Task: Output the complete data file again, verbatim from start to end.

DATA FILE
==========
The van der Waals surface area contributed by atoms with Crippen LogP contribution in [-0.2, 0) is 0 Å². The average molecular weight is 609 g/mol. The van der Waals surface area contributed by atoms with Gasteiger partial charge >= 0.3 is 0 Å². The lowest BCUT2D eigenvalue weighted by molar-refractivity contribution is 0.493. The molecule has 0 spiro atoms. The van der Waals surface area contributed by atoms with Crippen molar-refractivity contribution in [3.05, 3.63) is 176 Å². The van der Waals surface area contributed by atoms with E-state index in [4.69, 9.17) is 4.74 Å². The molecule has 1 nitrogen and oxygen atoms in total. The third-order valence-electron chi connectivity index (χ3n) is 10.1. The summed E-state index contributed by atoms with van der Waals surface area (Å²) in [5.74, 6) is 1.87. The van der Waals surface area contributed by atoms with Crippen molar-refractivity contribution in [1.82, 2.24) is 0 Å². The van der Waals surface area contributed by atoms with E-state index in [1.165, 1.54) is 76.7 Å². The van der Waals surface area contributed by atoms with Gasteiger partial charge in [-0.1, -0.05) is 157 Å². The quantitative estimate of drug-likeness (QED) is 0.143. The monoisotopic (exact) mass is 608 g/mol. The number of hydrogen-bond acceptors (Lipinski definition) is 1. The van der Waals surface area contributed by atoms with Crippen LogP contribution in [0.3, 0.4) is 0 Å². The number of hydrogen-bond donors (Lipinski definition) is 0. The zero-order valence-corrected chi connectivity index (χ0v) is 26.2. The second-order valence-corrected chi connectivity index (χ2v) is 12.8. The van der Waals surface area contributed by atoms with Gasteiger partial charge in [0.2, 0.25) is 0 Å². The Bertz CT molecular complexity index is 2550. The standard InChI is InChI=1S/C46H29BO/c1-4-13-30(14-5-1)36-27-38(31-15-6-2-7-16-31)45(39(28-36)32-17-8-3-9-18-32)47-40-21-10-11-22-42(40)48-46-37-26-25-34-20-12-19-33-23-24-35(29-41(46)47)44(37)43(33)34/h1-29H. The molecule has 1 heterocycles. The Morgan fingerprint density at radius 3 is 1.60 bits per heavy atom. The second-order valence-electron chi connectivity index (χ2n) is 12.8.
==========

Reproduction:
The van der Waals surface area contributed by atoms with Crippen LogP contribution in [-0.2, 0) is 0 Å². The average molecular weight is 609 g/mol. The van der Waals surface area contributed by atoms with Gasteiger partial charge >= 0.3 is 0 Å². The lowest BCUT2D eigenvalue weighted by molar-refractivity contribution is 0.493. The molecule has 0 spiro atoms. The van der Waals surface area contributed by atoms with Crippen molar-refractivity contribution in [3.05, 3.63) is 176 Å². The van der Waals surface area contributed by atoms with E-state index in [4.69, 9.17) is 4.74 Å². The molecule has 1 nitrogen and oxygen atoms in total. The third-order valence-electron chi connectivity index (χ3n) is 10.1. The summed E-state index contributed by atoms with van der Waals surface area (Å²) in [5.74, 6) is 1.87. The van der Waals surface area contributed by atoms with Crippen molar-refractivity contribution in [1.82, 2.24) is 0 Å². The van der Waals surface area contributed by atoms with E-state index in [1.165, 1.54) is 76.7 Å². The van der Waals surface area contributed by atoms with Gasteiger partial charge in [-0.1, -0.05) is 157 Å². The quantitative estimate of drug-likeness (QED) is 0.143. The monoisotopic (exact) mass is 608 g/mol. The number of hydrogen-bond acceptors (Lipinski definition) is 1. The van der Waals surface area contributed by atoms with Crippen LogP contribution in [0.3, 0.4) is 0 Å². The number of hydrogen-bond donors (Lipinski definition) is 0. The zero-order valence-corrected chi connectivity index (χ0v) is 26.2. The second-order valence-corrected chi connectivity index (χ2v) is 12.8. The van der Waals surface area contributed by atoms with Gasteiger partial charge in [0.2, 0.25) is 0 Å². The Bertz CT molecular complexity index is 2550. The standard InChI is InChI=1S/C46H29BO/c1-4-13-30(14-5-1)36-27-38(31-15-6-2-7-16-31)45(39(28-36)32-17-8-3-9-18-32)47-40-21-10-11-22-42(40)48-46-37-26-25-34-20-12-19-33-23-24-35(29-41(46)47)44(37)43(33)34/h1-29H. The molecule has 1 heterocycles. The Morgan fingerprint density at radius 3 is 1.60 bits per heavy atom. The second-order valence-electron chi connectivity index (χ2n) is 12.8.